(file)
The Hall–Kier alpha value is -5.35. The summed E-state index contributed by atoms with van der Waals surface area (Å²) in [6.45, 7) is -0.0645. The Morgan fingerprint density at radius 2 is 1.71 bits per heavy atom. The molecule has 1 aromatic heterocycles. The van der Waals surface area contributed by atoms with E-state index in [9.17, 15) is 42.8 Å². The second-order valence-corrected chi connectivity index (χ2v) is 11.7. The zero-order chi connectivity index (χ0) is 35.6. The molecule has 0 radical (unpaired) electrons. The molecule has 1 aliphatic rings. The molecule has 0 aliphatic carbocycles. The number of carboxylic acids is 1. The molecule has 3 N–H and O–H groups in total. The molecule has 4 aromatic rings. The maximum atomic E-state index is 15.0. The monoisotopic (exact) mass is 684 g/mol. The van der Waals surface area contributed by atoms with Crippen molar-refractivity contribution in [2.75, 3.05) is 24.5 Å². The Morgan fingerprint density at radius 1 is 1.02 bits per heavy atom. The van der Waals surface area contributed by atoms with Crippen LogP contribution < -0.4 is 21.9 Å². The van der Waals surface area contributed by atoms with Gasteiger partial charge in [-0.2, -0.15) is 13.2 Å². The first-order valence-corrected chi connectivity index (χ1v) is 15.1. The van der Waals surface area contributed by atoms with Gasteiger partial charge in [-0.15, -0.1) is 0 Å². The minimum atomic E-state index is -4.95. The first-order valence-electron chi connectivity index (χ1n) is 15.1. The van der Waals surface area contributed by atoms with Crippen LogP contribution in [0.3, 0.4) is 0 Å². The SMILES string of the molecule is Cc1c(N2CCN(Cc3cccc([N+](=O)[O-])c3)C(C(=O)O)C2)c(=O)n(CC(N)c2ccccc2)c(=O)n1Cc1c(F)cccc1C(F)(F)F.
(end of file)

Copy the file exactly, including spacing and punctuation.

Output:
The Hall–Kier alpha value is -5.35. The summed E-state index contributed by atoms with van der Waals surface area (Å²) in [6.45, 7) is -0.0645. The Morgan fingerprint density at radius 2 is 1.71 bits per heavy atom. The molecule has 1 aromatic heterocycles. The van der Waals surface area contributed by atoms with E-state index in [9.17, 15) is 42.8 Å². The second-order valence-corrected chi connectivity index (χ2v) is 11.7. The zero-order chi connectivity index (χ0) is 35.6. The molecule has 0 radical (unpaired) electrons. The molecule has 1 aliphatic rings. The molecule has 0 aliphatic carbocycles. The number of carboxylic acids is 1. The molecule has 3 N–H and O–H groups in total. The molecule has 4 aromatic rings. The maximum atomic E-state index is 15.0. The monoisotopic (exact) mass is 684 g/mol. The van der Waals surface area contributed by atoms with Crippen molar-refractivity contribution in [2.75, 3.05) is 24.5 Å². The Morgan fingerprint density at radius 1 is 1.02 bits per heavy atom. The van der Waals surface area contributed by atoms with Crippen LogP contribution < -0.4 is 21.9 Å². The van der Waals surface area contributed by atoms with Gasteiger partial charge in [-0.2, -0.15) is 13.2 Å². The first-order valence-corrected chi connectivity index (χ1v) is 15.1. The van der Waals surface area contributed by atoms with Gasteiger partial charge in [-0.15, -0.1) is 0 Å². The minimum atomic E-state index is -4.95. The first-order valence-electron chi connectivity index (χ1n) is 15.1. The van der Waals surface area contributed by atoms with Crippen LogP contribution in [0.3, 0.4) is 0 Å². The SMILES string of the molecule is Cc1c(N2CCN(Cc3cccc([N+](=O)[O-])c3)C(C(=O)O)C2)c(=O)n(CC(N)c2ccccc2)c(=O)n1Cc1c(F)cccc1C(F)(F)F.